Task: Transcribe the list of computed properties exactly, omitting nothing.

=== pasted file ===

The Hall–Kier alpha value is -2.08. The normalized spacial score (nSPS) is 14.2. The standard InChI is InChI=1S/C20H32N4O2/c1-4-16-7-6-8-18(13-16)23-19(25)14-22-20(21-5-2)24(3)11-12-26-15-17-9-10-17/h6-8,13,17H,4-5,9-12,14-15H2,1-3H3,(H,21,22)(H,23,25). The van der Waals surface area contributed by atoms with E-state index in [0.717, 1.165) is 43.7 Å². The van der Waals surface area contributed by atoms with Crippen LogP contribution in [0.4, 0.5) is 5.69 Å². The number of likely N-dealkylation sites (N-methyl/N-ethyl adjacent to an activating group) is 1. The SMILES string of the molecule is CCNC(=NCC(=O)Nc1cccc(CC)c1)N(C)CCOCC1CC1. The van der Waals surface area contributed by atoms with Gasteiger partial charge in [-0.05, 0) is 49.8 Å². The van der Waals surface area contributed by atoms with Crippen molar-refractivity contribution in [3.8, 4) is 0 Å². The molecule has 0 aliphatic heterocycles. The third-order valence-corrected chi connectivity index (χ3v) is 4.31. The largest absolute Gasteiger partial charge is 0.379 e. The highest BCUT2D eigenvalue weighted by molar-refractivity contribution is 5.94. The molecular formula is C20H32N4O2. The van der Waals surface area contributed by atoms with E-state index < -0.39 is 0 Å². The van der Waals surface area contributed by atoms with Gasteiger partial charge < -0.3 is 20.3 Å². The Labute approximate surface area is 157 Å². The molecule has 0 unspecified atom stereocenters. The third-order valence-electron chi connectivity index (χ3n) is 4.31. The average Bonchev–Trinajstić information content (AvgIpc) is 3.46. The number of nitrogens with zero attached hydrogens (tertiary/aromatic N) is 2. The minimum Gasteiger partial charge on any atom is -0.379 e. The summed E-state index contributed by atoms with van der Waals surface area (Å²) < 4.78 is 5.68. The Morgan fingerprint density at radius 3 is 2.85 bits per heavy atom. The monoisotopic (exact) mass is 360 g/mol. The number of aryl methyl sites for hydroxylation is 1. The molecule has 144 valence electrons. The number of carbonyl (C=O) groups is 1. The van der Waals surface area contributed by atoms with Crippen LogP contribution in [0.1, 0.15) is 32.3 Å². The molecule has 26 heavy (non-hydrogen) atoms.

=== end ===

The Hall–Kier alpha value is -2.08. The normalized spacial score (nSPS) is 14.2. The standard InChI is InChI=1S/C20H32N4O2/c1-4-16-7-6-8-18(13-16)23-19(25)14-22-20(21-5-2)24(3)11-12-26-15-17-9-10-17/h6-8,13,17H,4-5,9-12,14-15H2,1-3H3,(H,21,22)(H,23,25). The van der Waals surface area contributed by atoms with E-state index in [0.717, 1.165) is 43.7 Å². The van der Waals surface area contributed by atoms with Crippen LogP contribution in [0.4, 0.5) is 5.69 Å². The number of likely N-dealkylation sites (N-methyl/N-ethyl adjacent to an activating group) is 1. The SMILES string of the molecule is CCNC(=NCC(=O)Nc1cccc(CC)c1)N(C)CCOCC1CC1. The van der Waals surface area contributed by atoms with Gasteiger partial charge in [-0.05, 0) is 49.8 Å². The van der Waals surface area contributed by atoms with Crippen molar-refractivity contribution in [3.8, 4) is 0 Å². The molecule has 0 aliphatic heterocycles. The third-order valence-corrected chi connectivity index (χ3v) is 4.31. The largest absolute Gasteiger partial charge is 0.379 e. The highest BCUT2D eigenvalue weighted by molar-refractivity contribution is 5.94. The molecular formula is C20H32N4O2. The van der Waals surface area contributed by atoms with E-state index < -0.39 is 0 Å². The van der Waals surface area contributed by atoms with Gasteiger partial charge < -0.3 is 20.3 Å². The Labute approximate surface area is 157 Å². The molecule has 0 unspecified atom stereocenters. The third-order valence-electron chi connectivity index (χ3n) is 4.31. The average Bonchev–Trinajstić information content (AvgIpc) is 3.46. The number of nitrogens with zero attached hydrogens (tertiary/aromatic N) is 2. The minimum Gasteiger partial charge on any atom is -0.379 e. The summed E-state index contributed by atoms with van der Waals surface area (Å²) < 4.78 is 5.68. The Morgan fingerprint density at radius 3 is 2.85 bits per heavy atom. The monoisotopic (exact) mass is 360 g/mol. The number of aryl methyl sites for hydroxylation is 1. The molecule has 144 valence electrons. The number of carbonyl (C=O) groups is 1. The van der Waals surface area contributed by atoms with Crippen LogP contribution in [0.1, 0.15) is 32.3 Å². The molecule has 26 heavy (non-hydrogen) atoms.